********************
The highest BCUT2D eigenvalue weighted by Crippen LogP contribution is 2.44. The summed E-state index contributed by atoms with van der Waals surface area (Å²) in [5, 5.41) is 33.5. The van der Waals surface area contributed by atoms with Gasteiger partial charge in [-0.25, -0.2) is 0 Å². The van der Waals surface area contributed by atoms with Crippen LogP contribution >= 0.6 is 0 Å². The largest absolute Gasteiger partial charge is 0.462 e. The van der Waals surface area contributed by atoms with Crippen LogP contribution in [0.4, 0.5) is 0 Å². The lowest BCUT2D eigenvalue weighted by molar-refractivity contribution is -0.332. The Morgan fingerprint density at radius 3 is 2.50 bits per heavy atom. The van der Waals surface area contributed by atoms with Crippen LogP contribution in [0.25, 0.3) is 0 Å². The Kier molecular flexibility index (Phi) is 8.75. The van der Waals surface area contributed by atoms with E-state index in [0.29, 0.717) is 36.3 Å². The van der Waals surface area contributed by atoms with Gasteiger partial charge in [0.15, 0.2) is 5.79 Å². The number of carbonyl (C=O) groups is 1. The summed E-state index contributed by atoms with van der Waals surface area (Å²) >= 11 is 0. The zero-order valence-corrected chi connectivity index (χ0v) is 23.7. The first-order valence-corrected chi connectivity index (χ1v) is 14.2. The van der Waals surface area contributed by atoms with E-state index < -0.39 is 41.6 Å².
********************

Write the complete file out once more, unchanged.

The highest BCUT2D eigenvalue weighted by Crippen LogP contribution is 2.44. The summed E-state index contributed by atoms with van der Waals surface area (Å²) in [5, 5.41) is 33.5. The van der Waals surface area contributed by atoms with Gasteiger partial charge in [-0.25, -0.2) is 0 Å². The van der Waals surface area contributed by atoms with Crippen LogP contribution >= 0.6 is 0 Å². The largest absolute Gasteiger partial charge is 0.462 e. The van der Waals surface area contributed by atoms with Crippen LogP contribution in [0.4, 0.5) is 0 Å². The lowest BCUT2D eigenvalue weighted by molar-refractivity contribution is -0.332. The Morgan fingerprint density at radius 3 is 2.50 bits per heavy atom. The van der Waals surface area contributed by atoms with Crippen LogP contribution in [0.25, 0.3) is 0 Å². The Kier molecular flexibility index (Phi) is 8.75. The van der Waals surface area contributed by atoms with E-state index in [0.29, 0.717) is 36.3 Å². The van der Waals surface area contributed by atoms with Gasteiger partial charge in [0.15, 0.2) is 5.79 Å². The number of carbonyl (C=O) groups is 1. The summed E-state index contributed by atoms with van der Waals surface area (Å²) >= 11 is 0. The zero-order valence-corrected chi connectivity index (χ0v) is 23.7. The first-order valence-corrected chi connectivity index (χ1v) is 14.2. The van der Waals surface area contributed by atoms with E-state index < -0.39 is 41.6 Å².